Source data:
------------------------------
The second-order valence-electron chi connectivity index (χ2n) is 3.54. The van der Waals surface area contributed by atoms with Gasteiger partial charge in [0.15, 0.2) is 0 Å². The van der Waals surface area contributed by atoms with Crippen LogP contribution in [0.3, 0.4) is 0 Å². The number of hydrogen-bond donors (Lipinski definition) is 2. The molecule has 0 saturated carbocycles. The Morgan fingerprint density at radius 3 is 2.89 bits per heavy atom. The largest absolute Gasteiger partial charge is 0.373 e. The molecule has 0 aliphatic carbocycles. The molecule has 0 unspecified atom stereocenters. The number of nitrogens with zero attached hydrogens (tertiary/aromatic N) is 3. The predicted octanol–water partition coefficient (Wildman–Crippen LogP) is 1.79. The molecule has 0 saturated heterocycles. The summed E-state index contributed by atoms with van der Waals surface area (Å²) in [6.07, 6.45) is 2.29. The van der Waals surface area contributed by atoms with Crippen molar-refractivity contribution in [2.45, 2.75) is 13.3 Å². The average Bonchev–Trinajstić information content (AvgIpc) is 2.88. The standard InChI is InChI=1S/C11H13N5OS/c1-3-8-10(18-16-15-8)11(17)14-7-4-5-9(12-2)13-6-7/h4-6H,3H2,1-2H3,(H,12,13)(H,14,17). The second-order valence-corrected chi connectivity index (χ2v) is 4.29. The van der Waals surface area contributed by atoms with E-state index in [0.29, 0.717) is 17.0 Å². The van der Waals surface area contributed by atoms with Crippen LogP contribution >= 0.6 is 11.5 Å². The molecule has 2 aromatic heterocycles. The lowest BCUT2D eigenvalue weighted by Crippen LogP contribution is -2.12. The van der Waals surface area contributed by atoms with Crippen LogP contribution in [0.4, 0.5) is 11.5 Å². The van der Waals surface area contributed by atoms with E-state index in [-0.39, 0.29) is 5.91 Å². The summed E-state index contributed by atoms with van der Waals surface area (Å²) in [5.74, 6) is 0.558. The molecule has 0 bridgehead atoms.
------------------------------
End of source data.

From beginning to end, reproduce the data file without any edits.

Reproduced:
The second-order valence-electron chi connectivity index (χ2n) is 3.54. The van der Waals surface area contributed by atoms with Gasteiger partial charge in [0.15, 0.2) is 0 Å². The van der Waals surface area contributed by atoms with Crippen LogP contribution in [0.3, 0.4) is 0 Å². The number of hydrogen-bond donors (Lipinski definition) is 2. The molecule has 0 saturated carbocycles. The Morgan fingerprint density at radius 3 is 2.89 bits per heavy atom. The largest absolute Gasteiger partial charge is 0.373 e. The molecule has 0 aliphatic carbocycles. The molecule has 0 unspecified atom stereocenters. The number of nitrogens with zero attached hydrogens (tertiary/aromatic N) is 3. The predicted octanol–water partition coefficient (Wildman–Crippen LogP) is 1.79. The molecule has 0 saturated heterocycles. The summed E-state index contributed by atoms with van der Waals surface area (Å²) in [6.07, 6.45) is 2.29. The van der Waals surface area contributed by atoms with Crippen molar-refractivity contribution in [2.45, 2.75) is 13.3 Å². The average Bonchev–Trinajstić information content (AvgIpc) is 2.88. The standard InChI is InChI=1S/C11H13N5OS/c1-3-8-10(18-16-15-8)11(17)14-7-4-5-9(12-2)13-6-7/h4-6H,3H2,1-2H3,(H,12,13)(H,14,17). The second-order valence-corrected chi connectivity index (χ2v) is 4.29. The van der Waals surface area contributed by atoms with E-state index in [0.29, 0.717) is 17.0 Å². The van der Waals surface area contributed by atoms with Crippen LogP contribution >= 0.6 is 11.5 Å². The molecule has 2 aromatic heterocycles. The lowest BCUT2D eigenvalue weighted by Crippen LogP contribution is -2.12. The van der Waals surface area contributed by atoms with Crippen LogP contribution in [0.4, 0.5) is 11.5 Å². The van der Waals surface area contributed by atoms with E-state index in [-0.39, 0.29) is 5.91 Å². The summed E-state index contributed by atoms with van der Waals surface area (Å²) in [5.74, 6) is 0.558. The molecule has 0 bridgehead atoms.